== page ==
- Wait a few days until the cuttings form calluses before reusing them. When the cuttings are planted, the calluses will prevent them from rotting.
- Prepare potting soil that drains well.
- Use a container with drainage holes to place the soil. It shouldn’t be too large for the cuttings.
- Plant the cuttings into the soil at the cut end.
- Place the plant in bright light and water when you feel the soil is dry, mainly after 7-10 days, for appropriate Epiphyllumoxypetalum care.
By Sowing Seeds
- Add the cactus compost to a container, and scatter the seeds evenly over it.
- Lightly mist the compost with a sprayer.
- Apply fine grit as a top-dressing.
- Put the pot in a propagator or cover it with a clear plastic bag and keep it at 70°F (21°C).
- After the seeds have germinated, remove the covering.
- Moisten but not drench the compost.
- Seedlings can be pricked out when they have grown large enough to handle comfortably and become crowded.
- Take some fresh, well-draining soil and put it in a container.
- Place the seedlings in the pot and keep them in a bright location.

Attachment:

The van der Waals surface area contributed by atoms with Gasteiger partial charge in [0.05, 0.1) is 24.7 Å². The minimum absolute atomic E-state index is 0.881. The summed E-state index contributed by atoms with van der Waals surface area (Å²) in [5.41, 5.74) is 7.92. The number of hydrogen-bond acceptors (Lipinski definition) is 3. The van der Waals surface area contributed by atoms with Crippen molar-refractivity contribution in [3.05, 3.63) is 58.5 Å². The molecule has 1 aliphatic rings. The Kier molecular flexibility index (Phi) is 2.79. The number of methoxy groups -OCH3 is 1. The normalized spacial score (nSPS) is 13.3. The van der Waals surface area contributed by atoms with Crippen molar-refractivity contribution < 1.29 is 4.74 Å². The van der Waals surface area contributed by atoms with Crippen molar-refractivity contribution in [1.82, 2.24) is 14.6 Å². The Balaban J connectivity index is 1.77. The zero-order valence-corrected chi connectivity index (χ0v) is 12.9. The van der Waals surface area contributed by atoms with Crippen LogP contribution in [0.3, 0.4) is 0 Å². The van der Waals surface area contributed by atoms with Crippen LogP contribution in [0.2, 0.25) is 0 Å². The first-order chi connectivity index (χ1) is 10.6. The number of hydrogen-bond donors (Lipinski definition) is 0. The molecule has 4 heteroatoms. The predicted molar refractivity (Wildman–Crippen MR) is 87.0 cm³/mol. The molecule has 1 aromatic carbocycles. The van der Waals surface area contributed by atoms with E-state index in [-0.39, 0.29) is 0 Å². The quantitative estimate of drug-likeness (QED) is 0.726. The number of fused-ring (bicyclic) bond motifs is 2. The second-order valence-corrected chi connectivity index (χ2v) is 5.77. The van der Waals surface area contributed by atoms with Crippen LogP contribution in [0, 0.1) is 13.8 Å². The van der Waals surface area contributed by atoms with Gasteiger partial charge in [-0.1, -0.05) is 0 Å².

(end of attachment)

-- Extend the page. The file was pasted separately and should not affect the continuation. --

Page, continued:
Common Problems with plant Epiphyllum Oxypetalum (Mainly pests)
The most common insect complaint related to this plant is mealy bugs. Other potential threats include aphids, scales, and mites.
Until now, none of my Epiphyllum plants have been attacked by pests, so I assume they aren’t very insect prone.
Read How To Get Rid Of Mealybugs – Best Remedies 101 to get rid of Mealybugs and provide proper Epiphyllumoxypetalum care.
Root rot is a serious problem characterized by yellow lower leaves, stunted or softened growth, and stem collapse.
Get the plant from its pot to examine its roots.
Proper Epiphyllumoxypetalum care results in a healthy plant with yellow roots, but brown, mushy sections are a sign of overwatering.
Read How to Save a Plant from Root Rot — Top Tips for more details.
Brown Rotting Base
Overwatering can also cause a brown, rotting base.
For plants whose trunks have rotted over, cuttings must be taken to preserve the remaining sections.
Epiphyllum does not seem to be prone to many diseases. You will encounter diseases almost 90% of the time caused by soil that holds a lot of water.
Most commonly, these diseases are fungal leaf spots or root rot, which can threaten the overall health of your plants.
Read How to Revive an Overwatered Houseplant — Actions to Take for more details.
Tips to keep Epiphyllumoxypetalum Problem-free
Follow these tips for proper Epiphyllumoxypetalum care: